SPRINGFIELD— The Illinois House voted Monday to explore a potential state takeover of the Illinois High School Association despite an outcry from GOP lawmakers who argued the state had no right to be “mothering” the private organization.

House Resolution 895, which passed 55-51, encourages the House Elementary and Secondary Education Committee to hold hearings on the IHSA concerning its administration and funding of high school sports, the safety of high school athletes and the feasibility of transferring IHSA duties and functions to the Illinois State Board of Education. 

State Rep. Linda Chapa LaVia, D-Aurora, the panel’s chairwoman, said that whenever she asks for data from or questions of the IHSA officials in committee, she feels their answers are always “elusive.”

“We are saying to an organization, the IHSA, that’s been in existence since 1908, to come forward and to be very transparent with the questions we have and to be accountable,” Chapa LaVia said. “I know of no other department that we’ve created that has no oversight by the General Assembly.”

She listed several instances where she contended the IHSA hadn’t acted properly and ought to explain itself.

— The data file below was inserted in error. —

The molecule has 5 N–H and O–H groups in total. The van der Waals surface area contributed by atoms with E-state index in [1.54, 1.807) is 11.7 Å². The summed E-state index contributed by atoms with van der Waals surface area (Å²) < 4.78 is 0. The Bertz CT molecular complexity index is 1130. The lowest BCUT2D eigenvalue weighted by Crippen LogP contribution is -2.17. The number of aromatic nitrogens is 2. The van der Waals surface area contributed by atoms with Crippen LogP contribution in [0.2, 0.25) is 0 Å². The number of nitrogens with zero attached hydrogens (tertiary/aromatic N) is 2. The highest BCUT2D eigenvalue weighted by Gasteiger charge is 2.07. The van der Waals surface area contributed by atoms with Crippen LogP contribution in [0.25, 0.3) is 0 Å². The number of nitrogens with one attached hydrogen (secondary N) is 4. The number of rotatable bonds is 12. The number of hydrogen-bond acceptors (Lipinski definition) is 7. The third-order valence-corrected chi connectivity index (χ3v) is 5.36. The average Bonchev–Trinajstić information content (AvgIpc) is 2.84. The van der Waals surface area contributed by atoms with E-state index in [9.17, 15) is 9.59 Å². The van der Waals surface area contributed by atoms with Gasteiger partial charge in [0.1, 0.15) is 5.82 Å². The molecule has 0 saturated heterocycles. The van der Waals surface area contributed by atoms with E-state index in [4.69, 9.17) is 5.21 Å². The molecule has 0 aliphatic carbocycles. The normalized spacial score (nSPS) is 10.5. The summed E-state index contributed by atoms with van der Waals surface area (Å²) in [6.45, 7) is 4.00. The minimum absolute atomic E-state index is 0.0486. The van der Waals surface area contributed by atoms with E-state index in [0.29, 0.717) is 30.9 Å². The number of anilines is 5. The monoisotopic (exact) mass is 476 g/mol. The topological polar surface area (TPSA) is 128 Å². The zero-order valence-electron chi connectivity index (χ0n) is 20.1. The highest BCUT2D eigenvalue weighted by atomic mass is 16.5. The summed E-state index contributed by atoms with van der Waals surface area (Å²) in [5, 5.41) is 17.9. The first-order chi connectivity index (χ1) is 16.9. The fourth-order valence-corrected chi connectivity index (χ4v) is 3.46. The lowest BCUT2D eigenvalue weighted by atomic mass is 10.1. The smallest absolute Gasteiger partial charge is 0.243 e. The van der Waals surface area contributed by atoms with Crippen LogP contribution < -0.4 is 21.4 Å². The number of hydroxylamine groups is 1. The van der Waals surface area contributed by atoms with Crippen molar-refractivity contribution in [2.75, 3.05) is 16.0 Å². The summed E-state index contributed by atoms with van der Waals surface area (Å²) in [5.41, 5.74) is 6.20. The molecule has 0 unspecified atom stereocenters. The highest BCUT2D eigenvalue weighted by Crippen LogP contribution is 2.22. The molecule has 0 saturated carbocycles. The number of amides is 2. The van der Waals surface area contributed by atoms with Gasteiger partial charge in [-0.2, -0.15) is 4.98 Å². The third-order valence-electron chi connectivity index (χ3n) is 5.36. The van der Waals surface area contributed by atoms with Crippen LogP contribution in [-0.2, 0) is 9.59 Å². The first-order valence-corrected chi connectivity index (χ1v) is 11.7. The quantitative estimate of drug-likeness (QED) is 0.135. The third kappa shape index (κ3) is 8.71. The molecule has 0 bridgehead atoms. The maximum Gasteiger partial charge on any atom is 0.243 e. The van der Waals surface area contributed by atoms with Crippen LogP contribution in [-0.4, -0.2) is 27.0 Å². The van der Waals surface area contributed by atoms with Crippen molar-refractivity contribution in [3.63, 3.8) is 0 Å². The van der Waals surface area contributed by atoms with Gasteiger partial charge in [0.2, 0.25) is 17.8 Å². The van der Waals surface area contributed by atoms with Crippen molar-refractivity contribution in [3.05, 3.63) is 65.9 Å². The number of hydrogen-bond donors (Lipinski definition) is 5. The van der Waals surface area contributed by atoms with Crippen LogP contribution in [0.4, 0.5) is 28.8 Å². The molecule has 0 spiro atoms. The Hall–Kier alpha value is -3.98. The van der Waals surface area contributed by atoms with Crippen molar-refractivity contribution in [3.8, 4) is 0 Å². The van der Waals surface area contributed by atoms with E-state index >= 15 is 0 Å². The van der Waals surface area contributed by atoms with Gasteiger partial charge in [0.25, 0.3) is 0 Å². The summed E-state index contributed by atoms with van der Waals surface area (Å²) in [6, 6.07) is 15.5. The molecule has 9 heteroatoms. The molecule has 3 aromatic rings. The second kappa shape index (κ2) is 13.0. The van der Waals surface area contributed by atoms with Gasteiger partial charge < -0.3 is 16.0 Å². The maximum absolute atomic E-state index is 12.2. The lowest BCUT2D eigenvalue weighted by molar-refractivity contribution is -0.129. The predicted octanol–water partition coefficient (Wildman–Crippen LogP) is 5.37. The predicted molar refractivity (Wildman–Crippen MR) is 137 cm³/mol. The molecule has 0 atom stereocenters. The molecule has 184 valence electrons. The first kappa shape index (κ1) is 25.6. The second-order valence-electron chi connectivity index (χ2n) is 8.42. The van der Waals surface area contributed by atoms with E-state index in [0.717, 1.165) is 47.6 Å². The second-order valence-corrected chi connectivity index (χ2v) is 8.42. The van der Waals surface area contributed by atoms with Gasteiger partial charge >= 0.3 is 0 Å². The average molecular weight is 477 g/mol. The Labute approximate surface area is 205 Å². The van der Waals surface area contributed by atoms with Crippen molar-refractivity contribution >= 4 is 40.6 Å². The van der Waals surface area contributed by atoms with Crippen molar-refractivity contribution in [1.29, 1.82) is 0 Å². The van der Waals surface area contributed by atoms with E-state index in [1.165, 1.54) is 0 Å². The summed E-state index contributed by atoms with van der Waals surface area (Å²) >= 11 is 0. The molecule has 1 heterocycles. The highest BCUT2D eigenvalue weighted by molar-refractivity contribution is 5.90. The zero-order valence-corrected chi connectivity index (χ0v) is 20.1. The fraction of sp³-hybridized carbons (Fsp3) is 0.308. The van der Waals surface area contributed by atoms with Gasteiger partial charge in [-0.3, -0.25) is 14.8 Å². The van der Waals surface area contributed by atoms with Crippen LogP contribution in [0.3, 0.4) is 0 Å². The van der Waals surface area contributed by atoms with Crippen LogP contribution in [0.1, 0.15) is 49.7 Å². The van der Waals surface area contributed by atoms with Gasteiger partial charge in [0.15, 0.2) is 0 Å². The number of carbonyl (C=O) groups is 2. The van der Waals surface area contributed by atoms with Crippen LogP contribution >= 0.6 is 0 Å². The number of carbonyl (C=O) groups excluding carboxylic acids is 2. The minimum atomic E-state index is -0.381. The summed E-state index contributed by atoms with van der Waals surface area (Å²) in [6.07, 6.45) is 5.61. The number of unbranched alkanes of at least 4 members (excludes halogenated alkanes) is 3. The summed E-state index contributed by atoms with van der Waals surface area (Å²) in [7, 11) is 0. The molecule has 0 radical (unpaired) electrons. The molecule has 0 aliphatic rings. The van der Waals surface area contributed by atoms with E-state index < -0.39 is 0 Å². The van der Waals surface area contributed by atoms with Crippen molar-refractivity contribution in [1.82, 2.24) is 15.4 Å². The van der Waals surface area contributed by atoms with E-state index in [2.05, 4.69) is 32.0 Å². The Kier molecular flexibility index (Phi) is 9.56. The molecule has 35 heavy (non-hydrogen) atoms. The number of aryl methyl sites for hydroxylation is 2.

She cited the 2013 controversy in which organizers of an IHSA-sanctioned Scholastic Bowl used plagiarized questions, and then the official who discovered they were plagiarized was fired.

Chapa LaVia also brought up how the IHSA had violated the rights of disabled athletes by preventing them from participating in sporting functions, which brought a lawsuit from Attorney General Lisa Madigan. 

A spokesman for the Bloomington-based organization said Chapa Lavia’s resolution “unfairly cast the association in a negative light.”

“While we believe the hearings she proposes will be an unnecessary strain on the time and resources of both the General Assembly and the IHSA, we welcome the opportunity to clear up any misconceptions this resolution has created,” IHSA spokesman Matt Troha said.

The group found support among Republican lawmakers. 

Rep. John Cavaletto, R-Salem, who said he’s known the IHSA for 60 years, said the organization hasn’t caused any problems so it doesn’t deserve this kind of scrutiny.

“They’ve never been involved in anything that would question their judgment or integrity in what they do,” Cavaletto said. “I would say this is one of the great institutions in our state that is equal and fair to every boy and girl and school in the state of Illinois.”

Rep. David Reis, R-Willow Hill, called the resolution an attempt to bully the IHSA. 

“It’s none of our business what they’re doing,” Reis said. “There’s hundreds and hundreds and thousands of private businesses set up in this state, and we cannot be mothering around in their finances, in what they do, in their marketing plans and their contracts every time there’s something they don’t like.”